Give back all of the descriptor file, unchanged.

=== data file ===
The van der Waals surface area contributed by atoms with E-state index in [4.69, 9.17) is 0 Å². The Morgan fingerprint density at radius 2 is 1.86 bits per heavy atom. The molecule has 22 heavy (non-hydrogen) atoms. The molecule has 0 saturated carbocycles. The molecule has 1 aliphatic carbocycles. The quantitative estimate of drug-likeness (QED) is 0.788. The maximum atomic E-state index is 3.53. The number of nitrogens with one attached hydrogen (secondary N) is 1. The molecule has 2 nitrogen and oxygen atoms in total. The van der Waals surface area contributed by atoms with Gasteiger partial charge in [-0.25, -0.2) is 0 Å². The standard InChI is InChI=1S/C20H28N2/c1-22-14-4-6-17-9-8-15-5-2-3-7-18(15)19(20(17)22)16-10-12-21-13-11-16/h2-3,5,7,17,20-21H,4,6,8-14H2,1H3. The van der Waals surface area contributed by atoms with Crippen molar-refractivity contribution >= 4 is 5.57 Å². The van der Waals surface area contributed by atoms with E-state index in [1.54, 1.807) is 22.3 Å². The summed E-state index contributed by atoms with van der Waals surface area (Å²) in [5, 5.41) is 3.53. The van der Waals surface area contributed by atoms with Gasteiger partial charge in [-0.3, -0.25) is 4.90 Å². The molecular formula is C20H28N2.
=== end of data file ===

The van der Waals surface area contributed by atoms with E-state index in [4.69, 9.17) is 0 Å². The Morgan fingerprint density at radius 2 is 1.86 bits per heavy atom. The molecule has 22 heavy (non-hydrogen) atoms. The molecule has 0 saturated carbocycles. The molecule has 1 aliphatic carbocycles. The quantitative estimate of drug-likeness (QED) is 0.788. The maximum atomic E-state index is 3.53. The number of nitrogens with one attached hydrogen (secondary N) is 1. The molecule has 2 nitrogen and oxygen atoms in total. The van der Waals surface area contributed by atoms with Gasteiger partial charge in [-0.25, -0.2) is 0 Å². The standard InChI is InChI=1S/C20H28N2/c1-22-14-4-6-17-9-8-15-5-2-3-7-18(15)19(20(17)22)16-10-12-21-13-11-16/h2-3,5,7,17,20-21H,4,6,8-14H2,1H3. The van der Waals surface area contributed by atoms with Crippen molar-refractivity contribution >= 4 is 5.57 Å². The van der Waals surface area contributed by atoms with E-state index in [1.54, 1.807) is 22.3 Å². The summed E-state index contributed by atoms with van der Waals surface area (Å²) in [5, 5.41) is 3.53. The van der Waals surface area contributed by atoms with Gasteiger partial charge in [-0.3, -0.25) is 4.90 Å². The molecular formula is C20H28N2.